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High-profile deaths of public figures or celebrities capture a lot of attention, especially when they are local. Consider the automobile dealer and the hospital administrator who lost teen-aged sons, and respectively fought drunk driving and established a charity golf tournament; the well-known physician whose daughter was murdered and who became a high-profile spokesperson for endangered young women; the public grief of a local TV anchor whose reporter/fiancé was murdered on camera; the local newspaper columnist who wrote about his wife’s suicide and a few years later died a public death after a stroke.
Most deaths and most grief are not like that.
The vast majority of us face the death of members of our family or our friends quietly and with the dignity of privacy. Death is a personal part of life, perhaps the most personal. It is the final phase and one for which Elisabeth Kubler-Ross developed a “stage theory” of the adjustment to death in the 1960s, one that remains generally accepted. It is: denial, anger, bargaining, depression and acceptance.
A recent Dana-Farber Cancer Institute study shows “that disbelief was highest initially, yearning for the deceased peaked at four months …, anger at five months …, and depression at six months … Acceptance of the person’s death was high and grew over the two-year study period.”
The death of a loved one can be slow and tediously painful or it can be as sudden and final as a lightning strike. Regardless, it is memorable in ways that tend to be permanent.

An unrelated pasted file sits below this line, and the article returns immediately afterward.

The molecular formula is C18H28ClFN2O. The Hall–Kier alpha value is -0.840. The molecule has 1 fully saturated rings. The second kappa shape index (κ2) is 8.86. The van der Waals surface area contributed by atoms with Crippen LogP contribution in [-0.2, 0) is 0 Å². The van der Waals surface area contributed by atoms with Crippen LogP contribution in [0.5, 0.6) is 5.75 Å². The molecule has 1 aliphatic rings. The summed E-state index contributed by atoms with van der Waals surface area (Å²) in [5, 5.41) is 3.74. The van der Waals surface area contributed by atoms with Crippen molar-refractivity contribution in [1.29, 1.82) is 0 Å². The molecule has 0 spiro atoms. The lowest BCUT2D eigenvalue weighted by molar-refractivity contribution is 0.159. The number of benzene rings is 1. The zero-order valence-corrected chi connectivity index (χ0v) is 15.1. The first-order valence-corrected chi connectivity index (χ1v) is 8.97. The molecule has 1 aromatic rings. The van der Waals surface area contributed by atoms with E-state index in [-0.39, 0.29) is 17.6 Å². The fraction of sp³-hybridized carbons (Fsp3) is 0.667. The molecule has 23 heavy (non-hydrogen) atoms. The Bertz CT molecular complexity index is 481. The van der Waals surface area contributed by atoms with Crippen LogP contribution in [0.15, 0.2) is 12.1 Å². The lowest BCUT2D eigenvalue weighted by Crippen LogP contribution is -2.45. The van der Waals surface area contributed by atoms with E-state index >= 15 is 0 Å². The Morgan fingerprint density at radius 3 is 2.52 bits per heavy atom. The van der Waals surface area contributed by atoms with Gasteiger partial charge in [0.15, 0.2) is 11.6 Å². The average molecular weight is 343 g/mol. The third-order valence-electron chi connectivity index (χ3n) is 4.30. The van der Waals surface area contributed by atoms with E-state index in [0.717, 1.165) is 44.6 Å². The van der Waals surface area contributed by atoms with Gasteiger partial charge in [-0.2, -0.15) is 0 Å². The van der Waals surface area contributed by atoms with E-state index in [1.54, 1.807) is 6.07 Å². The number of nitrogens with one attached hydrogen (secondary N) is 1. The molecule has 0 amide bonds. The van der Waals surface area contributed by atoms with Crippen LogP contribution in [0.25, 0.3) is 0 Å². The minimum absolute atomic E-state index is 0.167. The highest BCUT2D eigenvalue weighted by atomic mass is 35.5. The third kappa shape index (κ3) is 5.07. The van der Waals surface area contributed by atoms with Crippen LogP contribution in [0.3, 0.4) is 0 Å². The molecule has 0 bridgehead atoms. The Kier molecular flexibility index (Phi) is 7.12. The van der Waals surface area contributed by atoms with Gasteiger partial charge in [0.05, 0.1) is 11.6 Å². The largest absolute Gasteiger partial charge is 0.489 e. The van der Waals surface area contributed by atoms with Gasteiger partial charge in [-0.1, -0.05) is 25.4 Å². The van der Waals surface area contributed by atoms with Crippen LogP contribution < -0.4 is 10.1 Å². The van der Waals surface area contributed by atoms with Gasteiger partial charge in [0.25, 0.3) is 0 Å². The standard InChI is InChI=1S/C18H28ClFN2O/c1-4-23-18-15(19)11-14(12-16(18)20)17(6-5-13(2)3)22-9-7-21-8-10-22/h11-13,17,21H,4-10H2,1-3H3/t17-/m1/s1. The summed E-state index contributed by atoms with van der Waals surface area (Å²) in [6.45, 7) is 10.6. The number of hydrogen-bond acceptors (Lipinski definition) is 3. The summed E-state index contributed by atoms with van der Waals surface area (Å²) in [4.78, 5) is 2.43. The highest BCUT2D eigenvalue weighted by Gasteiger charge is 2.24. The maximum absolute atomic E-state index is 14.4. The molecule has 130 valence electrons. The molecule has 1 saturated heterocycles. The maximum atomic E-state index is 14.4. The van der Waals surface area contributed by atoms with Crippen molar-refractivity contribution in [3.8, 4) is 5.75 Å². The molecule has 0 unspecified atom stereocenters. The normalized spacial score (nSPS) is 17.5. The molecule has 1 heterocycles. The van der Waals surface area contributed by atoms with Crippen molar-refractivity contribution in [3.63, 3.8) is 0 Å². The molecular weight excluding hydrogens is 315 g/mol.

Sue Ranson, CEO of Good Samaritan Hospice in Roanoke, puts it into perspective: “When a loved one is dying, everyone—patient, family, friends—experiences what we call ‘anticipatory grief.’ That’s because grief is an emotional, physical, spiritual, and social response to a loss or the perception/anticipation of a loss. So when someone dies, there is grief, and when someone is dying, there is grief.”
But there is no grief template. “Everybody does it differently,” she says. “Just as our fingerprints are unique, so are our grief journeys.”
Trying to anticipate grief reactions can be frustrating because “there are at least 30 or more factors that determine how someone reacts to a particular loss,” says Ranson. In controlled settings, however, “Grief may be experienced differently than say a sudden loss.” Still, death is final and those experiencing it are often “still not prepared for the person’s death and their grief afterward.”
Ranson says you cannot prepare for sudden, unexpected death, but when death is inevitable and hospice is the choice for the families, “patients and families learn to live with (if not accept) the reality of loss.” Hospice tends to focus on what is most important for the family and the patient and that isn’t usually the disease. Professionals “teach and coach and affirm and encourage.”
A 2014 Columbia University study concluded that the “death of a loved one roughly doubled the risk for new-onset mania in people 30 and older.” It was a five-fold increase for those 50 to 70. Additionally, the sudden death increased the risk of “major depression, excessive use of alcohol, and anxiety disorders, including panic disorder, post-traumatic stress disorder (PTSD), and phobias … [with the largest risk increase] for PTSD, which was seen across age groups with an increased risk as high as 30-fold.”
The older the survivor, the more intense the grief in most cases.
Sandra Phillips, bereavement coordinator at Good Sam, believes there “are as many different ways [to grieve] as there are people and no way is wrong, as long as it does not hurt them or someone else.”
We talked with those who have survived especially difficult deaths of family and friends recently to see if there was a common thread. The thread we found is the pain and the inevitability of loss.